Baby-sitting grandchildren is not at all what it's cracked up to be: all warm and fuzzy and lovey-dovey. It's more like walking into a booby trap for unsuspecting grandparents. But it doesn't start out that way. Oh, no. There they are all spit and polish with shiny clean little faces. Mommy and Daddy are going on a little trip and we are going to take care of you and we're going to have a wonderful time. Smiles all around.
The minute the doors closed on Mommy and Daddy, it all went downhill. The first challenge came early on. How about dinner? All kids like macaroni and cheese. Right? Wrong! You want sushi, as in raw fish? Gaga doesn't do sushi. The 8-year-old produced a much dog-eared takeout menu. I pointed to Grandpa Paul (known as Opa) and said "Go."
I won't discuss bedtime. It's too sore of a subject. Let's just say we were all asleep at the same time at least at one point during the night. But morning came very, very early. I hadn't been up and running at 6 a.m. for 50 years. Breakfast was pretty easy, though, as long as they could eat in front of the TV.
I told them to be ready for school by the time their car pool arrived at 7:45 a.m. The older, more seasoned of the two assured me. "It's OK, Gaga. It only takes me 3 minutes to get ready."
Sure enough, at exactly 7:45 he stood at the door with his backpack, but I wasn't too sure about the outfit. Aren't you going to brush your hair? "No. I only brush my hair when I go to church.
I looked at the 4-year-old guy and checked the schedule. Three hours till play group! I smiled encouragingly. "Mommy says you like to play." He howled, "TV." Oh, well.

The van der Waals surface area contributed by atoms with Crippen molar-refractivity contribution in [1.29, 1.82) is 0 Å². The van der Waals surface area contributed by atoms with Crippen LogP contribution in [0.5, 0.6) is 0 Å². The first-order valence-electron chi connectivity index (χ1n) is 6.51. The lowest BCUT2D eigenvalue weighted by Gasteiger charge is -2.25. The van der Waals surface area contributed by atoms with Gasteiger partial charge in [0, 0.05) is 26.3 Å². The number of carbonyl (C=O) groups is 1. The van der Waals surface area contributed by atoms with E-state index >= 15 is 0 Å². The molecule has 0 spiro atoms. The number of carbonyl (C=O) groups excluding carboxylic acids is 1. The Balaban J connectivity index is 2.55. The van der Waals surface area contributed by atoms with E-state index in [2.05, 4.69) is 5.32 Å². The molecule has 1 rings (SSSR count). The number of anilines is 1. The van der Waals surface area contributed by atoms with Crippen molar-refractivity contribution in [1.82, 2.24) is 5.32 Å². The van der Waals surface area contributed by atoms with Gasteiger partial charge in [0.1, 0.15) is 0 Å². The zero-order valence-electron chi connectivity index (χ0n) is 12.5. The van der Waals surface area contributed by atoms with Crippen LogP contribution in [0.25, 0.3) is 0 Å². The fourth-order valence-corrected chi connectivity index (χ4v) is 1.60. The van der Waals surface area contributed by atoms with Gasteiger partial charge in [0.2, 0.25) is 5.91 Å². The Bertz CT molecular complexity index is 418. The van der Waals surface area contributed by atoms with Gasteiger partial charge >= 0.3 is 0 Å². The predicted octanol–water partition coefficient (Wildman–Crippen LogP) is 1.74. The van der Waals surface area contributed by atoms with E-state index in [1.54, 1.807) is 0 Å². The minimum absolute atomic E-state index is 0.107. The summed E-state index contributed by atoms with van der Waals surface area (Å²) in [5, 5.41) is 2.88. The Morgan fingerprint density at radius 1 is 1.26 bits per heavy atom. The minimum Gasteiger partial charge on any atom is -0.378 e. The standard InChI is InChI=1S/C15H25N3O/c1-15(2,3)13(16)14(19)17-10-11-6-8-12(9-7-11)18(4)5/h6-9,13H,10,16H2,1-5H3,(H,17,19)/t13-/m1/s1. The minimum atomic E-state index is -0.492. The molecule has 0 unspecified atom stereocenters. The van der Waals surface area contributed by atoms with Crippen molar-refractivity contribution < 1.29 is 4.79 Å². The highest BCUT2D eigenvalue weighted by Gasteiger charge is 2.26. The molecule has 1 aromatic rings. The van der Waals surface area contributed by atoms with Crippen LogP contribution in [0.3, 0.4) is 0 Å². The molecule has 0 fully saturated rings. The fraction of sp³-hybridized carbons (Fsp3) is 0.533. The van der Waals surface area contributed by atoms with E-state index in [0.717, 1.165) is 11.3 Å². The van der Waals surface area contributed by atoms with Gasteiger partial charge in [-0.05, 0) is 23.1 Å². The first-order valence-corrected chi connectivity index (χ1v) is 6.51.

Dressing for the day was quite an experience for this little clotheshorse. It took five minutes to pick out the appropriate underpants. Finally, he chose a lovely rendition of Spider-Man. Next came the pants. "These aren't jeans," he assured me as he pulled them from under the bed.
I made a mental note. Make sure they are washed at least once before Mommy comes home. Then he took me to his closet and pointed to a stunning pink-collared shirt with cuffs. I checked for cuff links. But no. I guess he hadn't figured that out yet. And, finally, he stood before me - definitely a Brooks Brothers man in the making.
When the car pool picked him up, Paul and I sat down and checked the schedule. It seemed that Opa had the afternoon pickups and, being the conscientious grandfather he was, he spent the rest of the morning doing dry runs. Heaven forbid, we lost them the first day.
Afternoon came around way too early. In they bounded, hungry for cookies and juice. That I could do.
Then dinner time rolled around again. "How about Gaga's famous hamburger casserole? Your Daddy used to love it." "Noooo. Can't we have Chinese?" The big guy disappeared and reappeared 10 seconds later with three takeout menus. "We like this one the best." Who was I to argue? Chinese food it was.
Later, I considered baths. But they still smelled pretty good. Maybe tomorrow night.
After a rather bumpy good-night ritual, the lights were out, and no sound had come from their room for a good half hour.
Either they were in bed on their way to dreamland or they had climbed out the window and were halfway to New York. We were afraid to check.
After a few more tense moments, we sat down with a very large glass of wine and suddenly realized we had only made it through the first 24 hours. But what about the next nine days? We groaned and poured ourselves another glass.
Evangeline Maynard has lived in Palos Verdes Estates for 30 years and taught English at St. John Fisher School. She is the author of a semibiographical book, "The Rain Must Fall."
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